US Secretary of State John Kerry met Palestinian Authority president Mahmoud Abbas in Jordan on Thursday for talks aimed at calming a wave of violence gripping Israel.
The meeting in Amman came hours after fresh clashes broke out in Jerusalem where Israeli police fired tear gas, percussion bombs and rubber bullets to disperse Arab rioters in Issawiya.
Months-long unrest in Jerusalem has in recent days and weeks spread to Judea and Samaria, raising concerns of a new Palestinian terrorist campaign.
The meeting between Abbas and Kerry, who arrived in Jordan late on Wednesday, came a day after Washington once against criticized Israel for building homes in Jewish neighborhoods of Jerusalem.
Kerry and a sombre-looking Abbas embraced and had a brief whispered exchange as they met at the PA leader's hillside home in Amman where the US and PLO flags hung in front of a large night-time photo of Jerusalem Temple Mount.
Much of the unrest in Jerusalem has been fueled by radical Islamists, egged-on by PA officials, inciting Muslim youths to riot at the Temple Mount, which is Judaism's holiest site and also the site of the Al Aqsa mosque compound. In particular, Palestinian insist Jews not be allowed to even visit the site, let alone pray there as many are increasingly campaigning to do.
Earlier, a tense confrontation erupted in the city's Issawiya neighbourhood as about 100 residents, including schoolchildren, tried to block a main road after police closed off several neighborhood entrances with concrete blocks in response to attacks emanating from them.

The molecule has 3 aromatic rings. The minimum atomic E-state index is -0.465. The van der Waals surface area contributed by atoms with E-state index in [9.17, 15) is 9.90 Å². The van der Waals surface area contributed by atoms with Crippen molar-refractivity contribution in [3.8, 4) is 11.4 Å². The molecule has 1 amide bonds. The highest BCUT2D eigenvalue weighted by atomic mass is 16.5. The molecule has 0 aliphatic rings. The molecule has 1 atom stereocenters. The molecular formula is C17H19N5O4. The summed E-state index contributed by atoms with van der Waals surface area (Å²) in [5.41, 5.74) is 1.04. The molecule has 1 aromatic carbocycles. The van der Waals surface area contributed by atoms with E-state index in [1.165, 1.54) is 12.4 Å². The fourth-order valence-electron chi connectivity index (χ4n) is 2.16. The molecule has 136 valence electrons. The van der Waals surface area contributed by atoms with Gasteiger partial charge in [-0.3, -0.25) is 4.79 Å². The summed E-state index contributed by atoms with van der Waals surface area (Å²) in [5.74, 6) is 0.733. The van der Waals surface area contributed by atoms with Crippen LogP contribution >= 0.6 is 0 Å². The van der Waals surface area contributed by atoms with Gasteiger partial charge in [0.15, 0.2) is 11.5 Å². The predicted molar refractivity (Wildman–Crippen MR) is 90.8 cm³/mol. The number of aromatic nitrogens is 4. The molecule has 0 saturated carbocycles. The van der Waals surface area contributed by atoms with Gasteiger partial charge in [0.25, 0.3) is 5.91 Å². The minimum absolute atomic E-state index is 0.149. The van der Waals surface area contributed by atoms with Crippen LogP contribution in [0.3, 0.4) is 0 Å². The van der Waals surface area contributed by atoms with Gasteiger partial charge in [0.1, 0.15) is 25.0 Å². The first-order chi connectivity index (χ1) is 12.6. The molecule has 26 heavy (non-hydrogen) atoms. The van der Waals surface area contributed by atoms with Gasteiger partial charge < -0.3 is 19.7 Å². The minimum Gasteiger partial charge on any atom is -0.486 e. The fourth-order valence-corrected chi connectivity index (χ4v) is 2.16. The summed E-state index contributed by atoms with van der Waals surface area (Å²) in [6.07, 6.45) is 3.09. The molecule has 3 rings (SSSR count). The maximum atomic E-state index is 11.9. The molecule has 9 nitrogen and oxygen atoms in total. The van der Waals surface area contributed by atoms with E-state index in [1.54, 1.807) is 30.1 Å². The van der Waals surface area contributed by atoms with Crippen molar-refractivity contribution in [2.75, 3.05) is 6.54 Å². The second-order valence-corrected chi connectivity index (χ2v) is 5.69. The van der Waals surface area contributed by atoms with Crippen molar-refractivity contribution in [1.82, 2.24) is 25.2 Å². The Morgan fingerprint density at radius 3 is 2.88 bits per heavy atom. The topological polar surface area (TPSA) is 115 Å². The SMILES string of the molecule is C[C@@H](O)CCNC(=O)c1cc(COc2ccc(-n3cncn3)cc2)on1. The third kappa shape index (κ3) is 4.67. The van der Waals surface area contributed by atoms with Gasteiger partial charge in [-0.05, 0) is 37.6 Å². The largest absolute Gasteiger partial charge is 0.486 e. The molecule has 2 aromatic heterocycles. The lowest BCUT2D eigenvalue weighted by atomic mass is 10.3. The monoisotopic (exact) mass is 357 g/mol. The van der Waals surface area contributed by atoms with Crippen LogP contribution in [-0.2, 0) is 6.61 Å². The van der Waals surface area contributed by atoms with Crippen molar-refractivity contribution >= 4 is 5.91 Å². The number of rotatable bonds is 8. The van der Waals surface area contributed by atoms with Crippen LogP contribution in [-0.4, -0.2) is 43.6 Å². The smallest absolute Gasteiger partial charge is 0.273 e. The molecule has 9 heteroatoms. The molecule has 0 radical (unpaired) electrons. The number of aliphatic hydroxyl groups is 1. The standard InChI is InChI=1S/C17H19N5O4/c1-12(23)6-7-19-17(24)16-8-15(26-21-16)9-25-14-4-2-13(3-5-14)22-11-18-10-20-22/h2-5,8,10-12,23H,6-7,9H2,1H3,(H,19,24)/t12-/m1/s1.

Israel's Public Security Minister Yitzhak Aharonovitch said the authorities were on alert for more unrest, after several attacks in recent weeks by terrorists wielding knives or plowing cars into pedestrians.
"I believe there will still be terror attacks and other incidents in the near future," he said.
Abbas's spokesman said the PA leader was expected to tell Kerry of his growing concerns over "Israeli violations," particularly in Jerusalem.
"The Palestinian position will be made crystal clear: the Israeli violations are a red line and cannot be tolerated - especially with the tension and Israeli escalation in Al-Aqsa and Jerusalem," Nabil Abu Rudeina told AFP.
In a letter to the UN Security Council sent on Wednesday, PA ambassador Riyad Mansour demanded international intervention over the Temple Mount, warning that tensions could "spiral out of control".
Despite the rhetoric, Israelis have pointed to a constant stream of incendiary statements by PA officials as proof that it is Palestinian leaders, not Israel, who are inciting violence at the Temple Mount.
Ahead of Kerry's arrival, King Abdullah met Abbas in Amman for talks in which he expressed his "total rejection" of Israel's "repeated aggressions and provocations in Jerusalem," a palace statement said.
In a bid to prevent armed Islamists from provoking further confrontations on the Temple Mount, Aharonovitch said late Wednesday that he would reinstall metal detectors at the entrances along with new facial-recognition technology.
"We'll increase the supervision of people entering the compound, both Jews and Muslims," he said.
'Unacceptable to Muslims'
But Sheikh Azzam al-Khatib, head of the Islamic Waqf which runs the compound, rejected the idea.
"This is unacceptable to all Muslims. It cannot be installed," he told AFP.